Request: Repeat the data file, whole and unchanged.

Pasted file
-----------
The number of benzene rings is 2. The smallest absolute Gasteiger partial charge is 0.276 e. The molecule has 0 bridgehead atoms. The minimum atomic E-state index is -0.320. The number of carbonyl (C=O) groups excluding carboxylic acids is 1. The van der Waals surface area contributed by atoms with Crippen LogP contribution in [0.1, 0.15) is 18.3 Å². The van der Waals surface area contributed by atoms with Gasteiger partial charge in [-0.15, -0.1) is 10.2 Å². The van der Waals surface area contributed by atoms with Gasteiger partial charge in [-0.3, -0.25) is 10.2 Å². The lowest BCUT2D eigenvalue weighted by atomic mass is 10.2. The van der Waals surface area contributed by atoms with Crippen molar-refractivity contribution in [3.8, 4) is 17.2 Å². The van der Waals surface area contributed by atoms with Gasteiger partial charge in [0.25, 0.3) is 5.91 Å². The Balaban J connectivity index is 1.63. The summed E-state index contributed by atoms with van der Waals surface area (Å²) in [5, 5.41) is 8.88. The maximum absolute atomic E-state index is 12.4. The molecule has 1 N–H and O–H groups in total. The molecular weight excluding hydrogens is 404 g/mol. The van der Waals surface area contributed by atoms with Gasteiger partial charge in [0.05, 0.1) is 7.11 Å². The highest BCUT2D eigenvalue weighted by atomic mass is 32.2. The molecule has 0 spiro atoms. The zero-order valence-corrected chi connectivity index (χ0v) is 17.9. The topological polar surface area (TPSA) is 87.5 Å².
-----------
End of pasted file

The number of benzene rings is 2. The smallest absolute Gasteiger partial charge is 0.276 e. The molecule has 0 bridgehead atoms. The minimum atomic E-state index is -0.320. The number of carbonyl (C=O) groups excluding carboxylic acids is 1. The van der Waals surface area contributed by atoms with Crippen LogP contribution in [0.1, 0.15) is 18.3 Å². The van der Waals surface area contributed by atoms with Gasteiger partial charge in [-0.15, -0.1) is 10.2 Å². The van der Waals surface area contributed by atoms with Gasteiger partial charge in [-0.3, -0.25) is 10.2 Å². The lowest BCUT2D eigenvalue weighted by atomic mass is 10.2. The van der Waals surface area contributed by atoms with Crippen molar-refractivity contribution in [3.8, 4) is 17.2 Å². The van der Waals surface area contributed by atoms with Gasteiger partial charge in [0.25, 0.3) is 5.91 Å². The Balaban J connectivity index is 1.63. The summed E-state index contributed by atoms with van der Waals surface area (Å²) in [5, 5.41) is 8.88. The maximum absolute atomic E-state index is 12.4. The molecule has 1 N–H and O–H groups in total. The molecular weight excluding hydrogens is 404 g/mol. The van der Waals surface area contributed by atoms with Gasteiger partial charge in [0.05, 0.1) is 7.11 Å². The highest BCUT2D eigenvalue weighted by atomic mass is 32.2. The molecule has 0 spiro atoms. The zero-order valence-corrected chi connectivity index (χ0v) is 17.9. The topological polar surface area (TPSA) is 87.5 Å².